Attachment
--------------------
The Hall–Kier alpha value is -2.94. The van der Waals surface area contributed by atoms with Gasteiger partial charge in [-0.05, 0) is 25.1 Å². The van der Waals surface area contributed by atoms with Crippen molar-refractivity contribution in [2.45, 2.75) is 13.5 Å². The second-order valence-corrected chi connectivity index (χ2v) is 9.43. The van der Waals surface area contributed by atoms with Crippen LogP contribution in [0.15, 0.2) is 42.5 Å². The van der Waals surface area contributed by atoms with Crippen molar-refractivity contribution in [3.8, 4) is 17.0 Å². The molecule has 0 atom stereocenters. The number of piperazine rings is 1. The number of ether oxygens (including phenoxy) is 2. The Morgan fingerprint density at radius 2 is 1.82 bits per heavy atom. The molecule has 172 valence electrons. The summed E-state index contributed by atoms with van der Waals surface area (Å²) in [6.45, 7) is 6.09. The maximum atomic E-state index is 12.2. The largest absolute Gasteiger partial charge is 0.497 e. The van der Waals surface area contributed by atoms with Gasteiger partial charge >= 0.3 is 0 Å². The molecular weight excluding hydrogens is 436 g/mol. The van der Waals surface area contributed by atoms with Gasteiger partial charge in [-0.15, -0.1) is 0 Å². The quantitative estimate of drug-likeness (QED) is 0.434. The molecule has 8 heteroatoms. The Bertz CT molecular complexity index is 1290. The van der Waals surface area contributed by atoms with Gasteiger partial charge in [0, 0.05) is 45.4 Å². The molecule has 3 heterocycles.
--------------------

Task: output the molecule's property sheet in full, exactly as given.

The Hall–Kier alpha value is -2.94. The van der Waals surface area contributed by atoms with Gasteiger partial charge in [-0.05, 0) is 25.1 Å². The van der Waals surface area contributed by atoms with Crippen molar-refractivity contribution in [2.45, 2.75) is 13.5 Å². The second-order valence-corrected chi connectivity index (χ2v) is 9.43. The van der Waals surface area contributed by atoms with Crippen LogP contribution in [0.15, 0.2) is 42.5 Å². The van der Waals surface area contributed by atoms with Crippen molar-refractivity contribution in [3.8, 4) is 17.0 Å². The molecule has 0 atom stereocenters. The number of piperazine rings is 1. The number of ether oxygens (including phenoxy) is 2. The Morgan fingerprint density at radius 2 is 1.82 bits per heavy atom. The molecule has 172 valence electrons. The summed E-state index contributed by atoms with van der Waals surface area (Å²) in [6.45, 7) is 6.09. The maximum atomic E-state index is 12.2. The largest absolute Gasteiger partial charge is 0.497 e. The van der Waals surface area contributed by atoms with Gasteiger partial charge >= 0.3 is 0 Å². The molecular weight excluding hydrogens is 436 g/mol. The van der Waals surface area contributed by atoms with Gasteiger partial charge in [-0.15, -0.1) is 0 Å². The quantitative estimate of drug-likeness (QED) is 0.434. The molecule has 8 heteroatoms. The Bertz CT molecular complexity index is 1290. The van der Waals surface area contributed by atoms with Gasteiger partial charge in [0, 0.05) is 45.4 Å². The molecule has 3 heterocycles.